Monday, May 19, 1650
The characters are taken to the Town Court, an entrance to the large Town Hall, and brought inside. In the portico, a clerk sits, papers upon his desk. He looks up, observes the guards, observes Delfig and Andrej - whom he takes to be prisoners, and enquires as to why the prefect's attention is sought.
A clock in the portico chimes the bottom half of the hour - it is six-thirty p.m. For a moment, the characters are forced to contemplate that that morning they woke next to a barge on the river Aar. Much has happened in twelve hours. The guards argue with the clerk, who shouts over them for silence.
"The Prefect is engaged in an important matter, and cannot be disturbed immediately. I will set the matter to his attention at the first opportunity - you may take yourselves into the court and wait. If at all possible, he will see you before the ninth hour. If not by that time, then tomorrow morning."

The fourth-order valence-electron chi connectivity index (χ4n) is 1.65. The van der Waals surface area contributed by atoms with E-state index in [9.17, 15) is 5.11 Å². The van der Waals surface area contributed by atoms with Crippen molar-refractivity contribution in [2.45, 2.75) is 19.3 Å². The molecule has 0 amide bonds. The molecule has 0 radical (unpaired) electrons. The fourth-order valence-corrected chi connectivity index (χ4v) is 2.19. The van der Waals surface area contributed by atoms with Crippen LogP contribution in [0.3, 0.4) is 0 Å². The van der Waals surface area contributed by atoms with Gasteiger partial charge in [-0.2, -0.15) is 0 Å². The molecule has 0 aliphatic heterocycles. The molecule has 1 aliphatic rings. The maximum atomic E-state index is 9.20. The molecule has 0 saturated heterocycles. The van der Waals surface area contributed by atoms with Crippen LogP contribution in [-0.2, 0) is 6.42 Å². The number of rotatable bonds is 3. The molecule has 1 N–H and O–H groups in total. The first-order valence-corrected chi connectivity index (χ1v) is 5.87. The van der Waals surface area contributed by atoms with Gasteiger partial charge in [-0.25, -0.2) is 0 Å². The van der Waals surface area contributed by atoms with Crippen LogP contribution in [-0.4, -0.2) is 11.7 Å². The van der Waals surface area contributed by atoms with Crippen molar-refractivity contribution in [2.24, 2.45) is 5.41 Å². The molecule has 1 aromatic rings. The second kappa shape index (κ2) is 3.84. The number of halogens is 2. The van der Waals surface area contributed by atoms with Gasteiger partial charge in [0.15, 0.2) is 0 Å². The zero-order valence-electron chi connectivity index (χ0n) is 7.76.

At that point, you cannot help noticing that the clerk does absolutely nothing towards informing the Prefect of anything. He merely remains at his desk, and goes on working. The guards contend among themselves, and four agree to stay. The others leave. The four direct Andrej and Delfig into the court room, and proceed to make themselves comfortable - but respectful - upon the benches that encircle the walls.
It is much like any courtroom you've witnessed. There is a door you might conjecture is the door to the Prefect's offices and a raised 'bench' where the Prefect might sit. Beyond the aforementioned sitting benches around the walls, the center of the room is empty, except for a half-circle platform raised five inches above the floor, with a two foot bannister erected upon one side, facing the Prefect's bench.
You are thus given time to wait.